Strategy. Innovation. Brand.

Digitizing The Enterprise

Internet binary monitorsMcKinsey recently published a survey of 850 C-level executives regarding their views on digitizing the enterprise. McKinsey asked about five major trends: 1) big data and analytics; 2) digital engagement of customers; 3) digital engagement of employees and partners; 4) business-process automation; 5) digital innovation.

What do C-level executives think? Of the five trends, customer engagement is clearly top of mind today. Over half the respondents (56%) say that engaging customers and finding new customers through digital channels is at least a top ten priority.

Indeed, digital engagement is accelerating. Compared to the same report in 2012, companies are increasingly using digital techniques to: maintain brand consistency across channels, identify and advertise to target customers, make personalized offers, engage in social media, and create branded applications (and games) for mobile devices.

Big data and analytic initiatives are also growing. Executives report they are especially focused on analyses that help improve forecasts and planning processes. In general, big data activities focus mainly on growth and enhancements – growing revenue, for instance, or enhancing customer service. Using big data to reduce costs is much lower on the priority list.

Similarly, the next wave of business-process automation focuses primarily on efforts to improve quality or create new digital capabilities. Relatively few process automation projects are targeted at reducing cost or replacing labor.

Digital innovation activities revolve around improvements rather than entirely new product categories. Some 40% of respondents say they are adding digital capabilities to existing products or enhancing their technology stacks – by adding cloud computing, for instance.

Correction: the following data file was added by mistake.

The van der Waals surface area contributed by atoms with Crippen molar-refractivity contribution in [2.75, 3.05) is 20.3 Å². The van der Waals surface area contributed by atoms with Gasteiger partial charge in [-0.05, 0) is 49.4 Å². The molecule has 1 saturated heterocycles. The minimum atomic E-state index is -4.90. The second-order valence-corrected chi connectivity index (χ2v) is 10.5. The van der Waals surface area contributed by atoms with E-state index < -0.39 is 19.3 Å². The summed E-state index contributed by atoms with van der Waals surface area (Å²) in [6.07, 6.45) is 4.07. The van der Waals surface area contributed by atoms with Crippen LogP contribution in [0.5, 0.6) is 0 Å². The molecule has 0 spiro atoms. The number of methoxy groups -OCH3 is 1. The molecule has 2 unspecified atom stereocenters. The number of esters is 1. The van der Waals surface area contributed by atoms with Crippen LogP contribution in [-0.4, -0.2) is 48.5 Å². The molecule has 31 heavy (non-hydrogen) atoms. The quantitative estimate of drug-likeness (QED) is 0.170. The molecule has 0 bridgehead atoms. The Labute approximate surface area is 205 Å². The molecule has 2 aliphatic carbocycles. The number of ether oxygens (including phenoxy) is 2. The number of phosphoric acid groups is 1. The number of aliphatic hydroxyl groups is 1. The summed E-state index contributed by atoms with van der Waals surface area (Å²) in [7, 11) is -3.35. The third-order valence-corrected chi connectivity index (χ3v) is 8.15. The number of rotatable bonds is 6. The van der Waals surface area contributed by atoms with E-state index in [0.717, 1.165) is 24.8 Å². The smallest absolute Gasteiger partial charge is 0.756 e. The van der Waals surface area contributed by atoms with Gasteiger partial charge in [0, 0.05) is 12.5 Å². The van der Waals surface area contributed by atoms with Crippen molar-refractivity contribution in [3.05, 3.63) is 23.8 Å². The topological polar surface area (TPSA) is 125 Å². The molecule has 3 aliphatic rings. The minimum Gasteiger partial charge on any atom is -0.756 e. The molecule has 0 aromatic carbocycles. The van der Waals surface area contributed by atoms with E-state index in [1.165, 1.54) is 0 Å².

Of the five key trends, digital employee engagement seems to be the least well developed. Executives report that they use digital tools for employee evaluation and feedback. By and large, however, they’re not engaging in more advanced applications like collaborative design and knowledge sharing.

CEOs are also becoming more involved in digital initiatives. In the 2012 survey, both the CIO (26%) and the CMO (25%) were more likely to be leading digital initiatives than was the CEO (23%). In 2013, the tables turned with CEOs (31%) leading the way while CIOs and CMOs stayed about the same (both at 26%). CFOs lagged far behind – 12% in 2012 and 13% in 2013.

There’s also a new C-level executive at the table – the Chief Digital Officer or CDO. Some 30% of the respondents say that their companies now have CDOs, often with “cross-cutting responsibilities for all digital activities”. Those companies with CDOs claim to have implemented more of their digital vision than those without.

Overall, the executives are quite optimistic about their digital initiatives. Nearly two-thirds (65%) expect that their digital projects will improve operating income over the next three years. Interestingly, B2B executives are more optimistic about growth potential than their B2C counterparts.

While two-thirds of executives foresee growth in income due to digitization, one-third don’t. The more pessimistic executives fear that they won’t be able “to adequately respond to changing customer behavior and expectations”.

Executives admit that they’re only roughly one-fourth of the way toward their ultimate objectives. Still, they’re quite bullish on digital initiatives as ways to transform their companies and their markets.  If they can manage three key obstacles: leadership, expectations, and talent management – they see a bright future for their digital enterprises.


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